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Doppelgänger preamp. To check whether headfi sonics migrate in full to the variable preout—my sat/sub setup required splitters to generate feeds to both the Clones Audio 55pm monos and Gallo TR-3D subwoofer on a foot stool beneath the desk—I moved the Questyle between my Strada 2. The Clones Audio AP1 vacated its spot. From this swap fast and ultra detailed clocked in again. So did a slightly cooler drier demeanor. The op-amp based brick from Hong Kong had had warmer meatier tone. With the Gallos' stat-type timing precision and ultra resolution this did register.

From my converter arsenal the color-intense slightly sweet AURALiC Vega was thus more complementary than the rhythmically taut Metrum Hex or Aqua Hifi La Voce. The Burson Conductor counterpointed the CMA even more to be the most balancing. Nip and tuck as you see fit.

At this level it's mostly a matter of taste whether one relates to upped attack articulation as sharper, pricklier and nervier or more accurate, propulsive and snappy. Knocking down the Vega's volume from 100 to 60 whilst making up for it on the Questyle demonstrated small losses incurred by digital attenuation and a concomitant softening of this aspect. Replacing the Gallos for Sven Boenicke's solid-wood W5 added tone mass and textural elegance. This dealt with the CMA's high transient focus in a warmer embrace to feel spot on rather than electrostatically lean.

Plugging in Dave Clark's Alpha Dog earspeakers with 3D-printed cups showed how the Questyle doesn't simultaneously mute its main outputs. One must manually power down the amps (plus subwoofer in my case). Alden probably wanted to avoid another signal-path relay. Some installs and users could complain a bit. Moving to 320kbps Spotify+ recovered a rather unusual amount of detail. In trade there were greater leanness, brightness and treble grain. But it certainly showed how good MP3 at the lowest compression rate has far more to offer than high-brow snobbery would admit.

Upgrading my source from digitally tapped 160GB iPod Classic to PureMusic-enhanced iMac with battery-powered two-box SOtM USB bridge and Metrum Hex converter magnified the speed and separation aspects. For me Sennheiser's HD800 now got just a bit blistery and zingy. The Alpha Dog's far warmer darker voicing more than compensated though. The sealed Audeze LCD-XC hit my personal bull's eye. My beyerdynamic T1and T5p came out a tick drier than I fancy, AKG's K702 even more so. The entry-level Mad Dog as the darkest of my bunch—a pre echo of the more advanced Audeze LCD-2—pricked up to fall in line. It acted more aspirated and resolved. HifiMan's HE-6 barely trailed the HD800 in top-end energy. The mellower HE-500 thus had my vote because it didn't make close-mic'd right-handed piano sound quite as spiky and percussive and sibilants less hissy.

This name dropping wasn't to show off. It was about giving you more markers depending on what you're familiar with. Reviews are never about agreeing with a writer. They're about relating with him. As long as you relate, his preferences can be your avoidables and vice versa.

With the CMA800R, typical pop pornography where a mic is so close to a singer as to pick up saliva and lip smacks has nowhere to hide. That type of sizzle and sibilant fire gets exposed for what it is. The obvious flip is a rig whose pipes are a bit clogged up. Now you want Drano and an accelerant.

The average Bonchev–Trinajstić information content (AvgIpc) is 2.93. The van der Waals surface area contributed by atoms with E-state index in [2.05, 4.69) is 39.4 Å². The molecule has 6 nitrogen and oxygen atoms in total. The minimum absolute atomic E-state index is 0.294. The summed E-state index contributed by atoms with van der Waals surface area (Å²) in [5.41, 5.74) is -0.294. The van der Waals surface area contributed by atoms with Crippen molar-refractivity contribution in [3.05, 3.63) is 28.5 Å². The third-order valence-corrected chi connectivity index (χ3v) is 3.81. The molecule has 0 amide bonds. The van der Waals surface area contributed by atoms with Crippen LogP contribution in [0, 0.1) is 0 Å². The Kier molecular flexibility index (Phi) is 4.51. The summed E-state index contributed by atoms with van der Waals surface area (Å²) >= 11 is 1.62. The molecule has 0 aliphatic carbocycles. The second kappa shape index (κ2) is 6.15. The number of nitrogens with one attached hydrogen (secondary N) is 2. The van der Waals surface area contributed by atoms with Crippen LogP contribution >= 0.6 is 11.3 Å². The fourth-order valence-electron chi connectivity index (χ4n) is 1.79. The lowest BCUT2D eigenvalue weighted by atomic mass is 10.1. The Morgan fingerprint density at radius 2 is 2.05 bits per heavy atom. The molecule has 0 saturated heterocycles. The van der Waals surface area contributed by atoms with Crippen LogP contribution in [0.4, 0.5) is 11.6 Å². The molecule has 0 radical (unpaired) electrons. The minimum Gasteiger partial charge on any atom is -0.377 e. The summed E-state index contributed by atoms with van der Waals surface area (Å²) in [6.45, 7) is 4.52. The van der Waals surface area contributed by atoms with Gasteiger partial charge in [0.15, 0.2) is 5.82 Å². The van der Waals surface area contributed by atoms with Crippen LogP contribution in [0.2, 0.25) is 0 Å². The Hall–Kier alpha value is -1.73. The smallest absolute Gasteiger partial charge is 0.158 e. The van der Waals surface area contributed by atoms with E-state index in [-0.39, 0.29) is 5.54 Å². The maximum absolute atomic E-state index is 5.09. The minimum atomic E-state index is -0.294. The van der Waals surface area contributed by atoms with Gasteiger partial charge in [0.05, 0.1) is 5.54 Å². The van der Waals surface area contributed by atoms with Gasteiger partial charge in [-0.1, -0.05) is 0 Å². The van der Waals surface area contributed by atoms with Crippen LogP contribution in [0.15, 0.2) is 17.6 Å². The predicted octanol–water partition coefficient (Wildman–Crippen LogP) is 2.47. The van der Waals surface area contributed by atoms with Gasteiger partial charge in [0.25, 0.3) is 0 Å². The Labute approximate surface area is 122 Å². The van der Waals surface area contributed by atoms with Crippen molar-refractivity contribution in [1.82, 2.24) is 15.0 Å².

How much 'humanity' one desires in all of this is entirely personal. What's indisputable? With its very low noise floor the CMA shines a light into the darkest corners of the soundstage.

In proper audio terminology, resolution, the retrieval of micro ambient data and the ability to track steep transients like rim shots, string plucks and brass staccato all operate at a very high level with this machine.

Getting more casual again we call it fresh, brilliant, crisp, separated, magnified, unenhanced, stripped back on so-called pleasing distortion, crystallized. Moving into my bedside rig, the CMA800R displaced my usual Bakoon AMP-12R. The DAC was Simon Lee's Eximus DP-1. Because it's also a very good headphone amp, I compared. Despite the additional Zu Event balanced cable, the Questyle had the higher resolution and leading-edge speed. In transistor terms it suggested cooler bipolars. Then the DP-1 would represent warmer Mosfets. In tube terms the Questyle was ultralinear pentodes with feedback, the DP-1 triodes with no or lower feedback - except that I've not heard valve headphone amps I'd quote in this context. An Eddie Current Balancing Act or ALO Audio Studio Six belong to a very different sonic school.

To revisit our vintage toons, as preceding converter I thought Burson's chunky dense Conductor the ideal counterpoint to the CMA800R's honed reflexes and magnifying power. For headphones and from what I know, I'd favor Audeze, Audio Technica, Grado or MrSpeakers™. To revisit the bigger hifi map for context, Alden Zhao's top headphone amp clearly sits in the Bakoon/Crayon vein. If those be its mature elders with nothing left to prove, the Questsound is the younger acolyte. It follows the same path but isn't quite as far along. It still has a bit of a look-at-me attitude. It's not yet completely seasoned and mellowed. But that it's so accomplished already, so beautifully built, finished and styled all for just €1'499 when its elders demand from twice to five times as much... that should give one pause. Little wonder our Polish colleague Dawid Grzyb was so pod wrażeniem (impressed). On Alden Zhao's side of the globe, He Qinghua of Audio gd with his 'current conveyor technology' should keep a watchful eye. If Dawid was right, Questyle has already overtaken him...
Questyle Audio website